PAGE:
Torah Fax

Friday, February 8, 2008 - 2 Adar I, 5768

Torah Reading:  Terumah (Exodus  25:1 - 27:19)
Candle Lighting: 5:03 PM
Shabbat ends: 6:05 PM

The Half Full Cup Runneth Over

Our Parshah begins by giving us the measurements for the Holy Ark. The Torah tells us that its dimensions were to be: two and a half cubits by one and a half cubits by one and a half. Commentators note that all of the dimensions of the ark end with a half. None of the measurements for the other vessels, including the Menorah and the Altar, ended with such odd measurements in all three of their dimensions.

One answer, based on the Kli Yakar (a 17th century Biblical commentary) with additional elucidation based on Chassidic thought, suggests that there are three dimensions to Torah knowledge that parallel the three physical dimensions of length, breadth and depth. Each of these three aspects of Torah knowledge is partly accessible and partly elusive.

The height - or depth - measurement represents the depths of Torah knowledge. Torah, though accessible by human intellect, is in no way limited by it. This is especially true of the mystical aspects of the Torah, which go well beyond the reach of human comprehension. Indeed, our tradition tells us that Torah preceded creation by "two thousand years." In addition, it is taught that the souls of the departed "relearn" the Torah they learned on earth upon entering heaven on an entirely new and supra-rational level.

The fact that there are aspects of Torah which transcend human intellect makes perfect sense when one considers that Torah is actually Divine Wisdom. Indeed, one might ask a contrary question - how could it be that such a sublime form of knowledge be accessible at all to even the greatest of human minds? Part of the answer to this question is understood through appreciating the miracle of the Giving of the Torah at Sinai. There, G‑d "gave" us the Torah, meaning he made the sublime and purely spiritual wisdom of the Torah (at least partially) accessible to our finite intellect. While we grapple with Torah teachings and ideas, we should be aware that these are pathways to connect with the divine, with the infinite. For this reason, the height of the ark ended in a half-cubit - teaching us that we should always be aware that whatever it is we understand of the Torah, it is only part of the whole picture. We are merely scratching the surface of a deep, mystical knowledge that has yet to be unraveled.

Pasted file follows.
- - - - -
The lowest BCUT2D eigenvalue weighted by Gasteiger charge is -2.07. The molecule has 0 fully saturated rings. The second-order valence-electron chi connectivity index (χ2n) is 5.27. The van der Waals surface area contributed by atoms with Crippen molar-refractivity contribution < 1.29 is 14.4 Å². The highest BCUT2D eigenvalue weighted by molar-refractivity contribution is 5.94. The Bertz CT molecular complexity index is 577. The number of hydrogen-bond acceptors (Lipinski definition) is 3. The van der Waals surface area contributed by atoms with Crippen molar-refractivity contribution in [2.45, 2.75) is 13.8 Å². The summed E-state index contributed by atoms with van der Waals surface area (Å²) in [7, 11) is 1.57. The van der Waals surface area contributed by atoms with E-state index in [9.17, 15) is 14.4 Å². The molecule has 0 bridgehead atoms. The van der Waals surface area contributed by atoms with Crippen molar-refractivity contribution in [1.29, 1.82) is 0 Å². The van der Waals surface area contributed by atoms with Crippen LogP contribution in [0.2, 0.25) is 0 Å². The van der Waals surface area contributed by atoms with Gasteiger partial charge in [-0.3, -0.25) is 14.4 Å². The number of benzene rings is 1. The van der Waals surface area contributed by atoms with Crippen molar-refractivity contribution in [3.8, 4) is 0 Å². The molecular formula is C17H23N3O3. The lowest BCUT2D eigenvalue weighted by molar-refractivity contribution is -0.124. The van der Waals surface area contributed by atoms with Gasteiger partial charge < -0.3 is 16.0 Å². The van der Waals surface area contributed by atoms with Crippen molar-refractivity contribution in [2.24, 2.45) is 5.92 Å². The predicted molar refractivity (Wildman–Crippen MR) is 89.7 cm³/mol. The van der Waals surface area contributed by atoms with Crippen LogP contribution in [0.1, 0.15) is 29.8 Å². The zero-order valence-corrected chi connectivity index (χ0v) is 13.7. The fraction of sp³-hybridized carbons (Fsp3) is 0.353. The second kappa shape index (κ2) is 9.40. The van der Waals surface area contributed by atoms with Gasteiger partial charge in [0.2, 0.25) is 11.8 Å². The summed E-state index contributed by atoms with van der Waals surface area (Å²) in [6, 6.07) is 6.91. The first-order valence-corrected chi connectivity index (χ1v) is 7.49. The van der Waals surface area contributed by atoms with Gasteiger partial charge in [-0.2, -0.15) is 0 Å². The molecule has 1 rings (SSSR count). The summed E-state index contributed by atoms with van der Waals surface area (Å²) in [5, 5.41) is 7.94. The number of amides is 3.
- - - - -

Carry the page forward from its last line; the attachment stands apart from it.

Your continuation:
The breadth of Torah represents the mass of scholarship and varied subjects within the realm of Torah knowledge. Torah is more than just the Bible or even the Talmud and its countless commentaries. Every novel interpretation put forth by a contemporary scholar, every imaginable insight, every application of Torah Law to a new medical or scientific issue by a Halachic authority, is all part of Torah knowledge. In the words of the Jerusalem Talmud: "Whatever novel idea a worthy student will give forth has already been given by Moses at Sinai."  Thus the measure of Torah teachings, is infinite. Therefore, the ark’s breadth ends in a half-cubit to inform us that as much knowledge as we have mastered, we have still not completed the job.

The length of the ark represents the ability to take a Torah idea and extend it to another. For example, a teacher may wish to impart knowledge to his students, who may not be as advanced intellectually as he is. Thus, he must find a way to bring his understanding of the subject matter down to the level where his students can "digest" and grasp his thoughts. Sometimes, a complex idea can be illustrated by way of an analogy or a parable. There might be other techniques used. The ability to take Torah knowledge from and experienced mind to a newer, less knowledgeable person is analogous compared to the Torah’s “length.”

But the student must realize that notwithstanding his ability to grasp the ideas that the teacher is conveying, something inevitably gets lost in the transference. One must always seek to return to the teacher for further elucidation. Without constant review, he will only have part of the knowledge, a half-cubit. (Note: there is a concept that after forty years one can finally attain the level and intellect of one's teacher, but discussion of that teaching will have to be left for another week.)

When Moshiach comes, each of these areas of Torah knowledge will be greatly enhanced. Moshiach will reveal the mysteries of the Torah on an entirely new level. In addition, our breadth of Torah knowledge will be much greater and our ability to share Torah knowledge with others will be enhanced, as Maimonides writes in his conclusion to the Mishneh Torah: "In that era, the preoccupation of the entire world will be solely to know G‑d. The Israelites will be great sages and know hidden matters and they will attain knowledge of their Creator… as it is said 'The earth shall be filled with the knowledge of G‑d as the waters cover the sea bed.'"

Moshiach Matters


The prohet tells us that “Just as in the days of your going out of Egypt, I will show you miracles.” This includes the fact that as the Jews left Egypt they were given riches, gold and jewels by the Egyptians. Similarly now, as we prepare to go out of exile together with Moishiach, every Jew deserves to be rich, and  G‑d certainly blesses each of us to become wealthy. Therefore, we should strive to become rich spiritually, with many Mitzvos - and we should also strive to be wealthy on a material level. (The Rebbe, Shabbat Trumah, 1992)
Moshiach - It’s a Jewish issue. For more info, visit

© 2001- 2008 Chabad of the West Side